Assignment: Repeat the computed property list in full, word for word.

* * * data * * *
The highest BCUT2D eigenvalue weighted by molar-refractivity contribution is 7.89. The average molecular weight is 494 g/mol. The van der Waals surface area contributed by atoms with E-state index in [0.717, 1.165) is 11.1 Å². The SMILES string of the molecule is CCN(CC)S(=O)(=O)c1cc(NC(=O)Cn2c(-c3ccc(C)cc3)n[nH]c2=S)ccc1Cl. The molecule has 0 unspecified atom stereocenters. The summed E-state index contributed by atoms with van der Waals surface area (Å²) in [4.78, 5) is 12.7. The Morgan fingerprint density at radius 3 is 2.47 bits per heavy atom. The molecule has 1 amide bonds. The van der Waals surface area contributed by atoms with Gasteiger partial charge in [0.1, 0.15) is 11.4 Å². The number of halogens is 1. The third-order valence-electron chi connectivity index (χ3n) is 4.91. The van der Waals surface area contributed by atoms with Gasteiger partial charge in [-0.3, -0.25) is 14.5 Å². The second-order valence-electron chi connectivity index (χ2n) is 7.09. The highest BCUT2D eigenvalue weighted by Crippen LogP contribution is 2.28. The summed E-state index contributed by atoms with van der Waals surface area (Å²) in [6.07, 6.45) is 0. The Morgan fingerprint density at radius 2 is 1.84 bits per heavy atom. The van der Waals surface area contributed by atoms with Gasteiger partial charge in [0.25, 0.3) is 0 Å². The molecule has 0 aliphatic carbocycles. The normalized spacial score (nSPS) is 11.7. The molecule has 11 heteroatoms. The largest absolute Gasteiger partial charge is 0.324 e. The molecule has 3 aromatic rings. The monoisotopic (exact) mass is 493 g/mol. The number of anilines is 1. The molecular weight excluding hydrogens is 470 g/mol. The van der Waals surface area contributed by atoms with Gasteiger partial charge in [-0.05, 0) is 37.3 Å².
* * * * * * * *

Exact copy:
The highest BCUT2D eigenvalue weighted by molar-refractivity contribution is 7.89. The average molecular weight is 494 g/mol. The van der Waals surface area contributed by atoms with E-state index in [0.717, 1.165) is 11.1 Å². The SMILES string of the molecule is CCN(CC)S(=O)(=O)c1cc(NC(=O)Cn2c(-c3ccc(C)cc3)n[nH]c2=S)ccc1Cl. The molecule has 0 unspecified atom stereocenters. The summed E-state index contributed by atoms with van der Waals surface area (Å²) in [4.78, 5) is 12.7. The Morgan fingerprint density at radius 3 is 2.47 bits per heavy atom. The molecule has 1 amide bonds. The van der Waals surface area contributed by atoms with Gasteiger partial charge in [0.1, 0.15) is 11.4 Å². The number of halogens is 1. The third-order valence-electron chi connectivity index (χ3n) is 4.91. The van der Waals surface area contributed by atoms with Gasteiger partial charge in [-0.3, -0.25) is 14.5 Å². The second-order valence-electron chi connectivity index (χ2n) is 7.09. The highest BCUT2D eigenvalue weighted by Crippen LogP contribution is 2.28. The summed E-state index contributed by atoms with van der Waals surface area (Å²) in [6.07, 6.45) is 0. The Morgan fingerprint density at radius 2 is 1.84 bits per heavy atom. The van der Waals surface area contributed by atoms with Gasteiger partial charge in [0.25, 0.3) is 0 Å². The molecule has 0 aliphatic carbocycles. The normalized spacial score (nSPS) is 11.7. The molecule has 11 heteroatoms. The largest absolute Gasteiger partial charge is 0.324 e. The molecule has 3 aromatic rings. The monoisotopic (exact) mass is 493 g/mol. The number of anilines is 1. The molecular weight excluding hydrogens is 470 g/mol. The van der Waals surface area contributed by atoms with Gasteiger partial charge in [-0.05, 0) is 37.3 Å².